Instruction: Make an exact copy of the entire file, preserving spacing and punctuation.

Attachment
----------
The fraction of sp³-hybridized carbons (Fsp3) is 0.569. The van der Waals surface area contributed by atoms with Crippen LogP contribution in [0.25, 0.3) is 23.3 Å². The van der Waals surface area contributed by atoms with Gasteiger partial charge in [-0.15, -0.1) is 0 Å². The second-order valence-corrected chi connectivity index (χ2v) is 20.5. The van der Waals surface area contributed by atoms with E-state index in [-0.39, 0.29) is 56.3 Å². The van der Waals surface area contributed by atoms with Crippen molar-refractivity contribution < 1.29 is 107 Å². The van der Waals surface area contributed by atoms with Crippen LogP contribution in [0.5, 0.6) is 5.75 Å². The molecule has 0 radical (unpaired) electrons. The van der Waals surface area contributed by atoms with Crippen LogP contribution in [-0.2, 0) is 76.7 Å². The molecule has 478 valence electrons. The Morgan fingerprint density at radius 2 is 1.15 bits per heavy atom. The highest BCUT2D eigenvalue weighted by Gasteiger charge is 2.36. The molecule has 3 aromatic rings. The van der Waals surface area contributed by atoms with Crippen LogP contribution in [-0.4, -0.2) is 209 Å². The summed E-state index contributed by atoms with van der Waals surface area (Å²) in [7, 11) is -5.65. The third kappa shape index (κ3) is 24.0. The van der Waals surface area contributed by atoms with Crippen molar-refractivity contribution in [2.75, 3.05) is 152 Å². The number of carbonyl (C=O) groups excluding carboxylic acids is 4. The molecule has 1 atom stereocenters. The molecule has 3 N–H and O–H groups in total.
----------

The fraction of sp³-hybridized carbons (Fsp3) is 0.569. The van der Waals surface area contributed by atoms with Crippen LogP contribution in [0.25, 0.3) is 23.3 Å². The van der Waals surface area contributed by atoms with Gasteiger partial charge in [-0.15, -0.1) is 0 Å². The second-order valence-corrected chi connectivity index (χ2v) is 20.5. The van der Waals surface area contributed by atoms with E-state index in [-0.39, 0.29) is 56.3 Å². The van der Waals surface area contributed by atoms with Crippen molar-refractivity contribution < 1.29 is 107 Å². The van der Waals surface area contributed by atoms with Crippen LogP contribution in [0.5, 0.6) is 5.75 Å². The molecule has 0 radical (unpaired) electrons. The van der Waals surface area contributed by atoms with Crippen LogP contribution in [-0.2, 0) is 76.7 Å². The molecule has 478 valence electrons. The Morgan fingerprint density at radius 2 is 1.15 bits per heavy atom. The highest BCUT2D eigenvalue weighted by Gasteiger charge is 2.36. The molecule has 3 aromatic rings. The van der Waals surface area contributed by atoms with Crippen LogP contribution in [-0.4, -0.2) is 209 Å². The summed E-state index contributed by atoms with van der Waals surface area (Å²) in [7, 11) is -5.65. The third kappa shape index (κ3) is 24.0. The van der Waals surface area contributed by atoms with Crippen molar-refractivity contribution in [2.75, 3.05) is 152 Å². The number of carbonyl (C=O) groups excluding carboxylic acids is 4. The molecule has 1 atom stereocenters. The molecule has 3 N–H and O–H groups in total.